Death certificates are occasionally used to fake a person's death for insurance fraud and to evade law enforcement officials or irate relatives. "Official" Los Angeles County death certificates, for example, were readily available in the mid-1990s for between $500 and $1,000 each. For fraudulent purposes, people have often used death certificates from remote nations and from countries in turmoil.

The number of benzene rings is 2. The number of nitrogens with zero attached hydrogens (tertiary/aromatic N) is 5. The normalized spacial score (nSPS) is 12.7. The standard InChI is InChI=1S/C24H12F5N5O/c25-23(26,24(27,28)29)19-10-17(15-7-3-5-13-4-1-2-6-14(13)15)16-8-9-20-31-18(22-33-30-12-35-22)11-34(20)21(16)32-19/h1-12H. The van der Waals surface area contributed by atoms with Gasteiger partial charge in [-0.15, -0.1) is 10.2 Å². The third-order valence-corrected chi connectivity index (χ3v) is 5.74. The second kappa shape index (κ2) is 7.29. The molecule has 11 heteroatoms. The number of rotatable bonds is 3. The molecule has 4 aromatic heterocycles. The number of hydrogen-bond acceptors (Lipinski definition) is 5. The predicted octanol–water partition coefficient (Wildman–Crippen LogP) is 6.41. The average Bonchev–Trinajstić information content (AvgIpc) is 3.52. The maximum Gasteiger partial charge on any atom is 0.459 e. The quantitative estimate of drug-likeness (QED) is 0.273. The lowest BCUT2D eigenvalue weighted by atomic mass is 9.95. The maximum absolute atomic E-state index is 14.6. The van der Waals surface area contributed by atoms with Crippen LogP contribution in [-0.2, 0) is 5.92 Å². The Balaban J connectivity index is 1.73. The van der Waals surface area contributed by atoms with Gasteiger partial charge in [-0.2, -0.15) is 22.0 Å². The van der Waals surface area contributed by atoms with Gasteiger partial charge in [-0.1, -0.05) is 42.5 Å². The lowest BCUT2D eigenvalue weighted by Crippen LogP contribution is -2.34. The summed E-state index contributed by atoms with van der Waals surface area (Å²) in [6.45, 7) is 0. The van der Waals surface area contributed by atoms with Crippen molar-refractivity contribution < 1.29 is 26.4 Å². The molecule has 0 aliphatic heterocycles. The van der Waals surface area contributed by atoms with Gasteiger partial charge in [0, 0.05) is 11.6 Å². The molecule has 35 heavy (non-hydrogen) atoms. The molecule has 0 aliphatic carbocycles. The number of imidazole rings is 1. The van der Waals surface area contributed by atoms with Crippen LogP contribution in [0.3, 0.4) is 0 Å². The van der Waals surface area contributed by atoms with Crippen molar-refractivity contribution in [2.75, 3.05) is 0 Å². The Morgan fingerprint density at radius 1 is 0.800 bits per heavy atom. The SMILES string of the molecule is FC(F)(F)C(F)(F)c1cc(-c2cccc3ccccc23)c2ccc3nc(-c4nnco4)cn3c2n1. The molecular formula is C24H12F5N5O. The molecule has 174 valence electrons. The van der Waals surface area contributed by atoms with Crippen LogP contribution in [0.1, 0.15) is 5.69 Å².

To complete death certificates, funeral directors first insert the decedent's personal information, including the name, sex, date of death, social security number, age at last birthday, birth date, birthplace, race, current address, usual occupation, educational history, service in the U.S. armed forces, site and address of death, marital status, name of any surviving spouse, parents' names, and informant's name and address. They also include the method and site of body disposition (burial, cremation, donation, or other) and sign the form. The responsible physician must then complete, with or without using an autopsy, his or her sections of the certificate. These include the immediate cause(s) of death; other significant conditions contributing to the death; the manner of death; the date, time, place, and mechanism of any injury; the time of death; the date the death was pronounced; whether the medical examiner was notified; and his or her signature. The death certificate then passes to the responsible local and state government offices, where, based on that document, a burial permit is issued. The death certificate, or at least the information it contains, then goes to the state's bureau of vital statistics and from there to the United States Center for Health Statistics.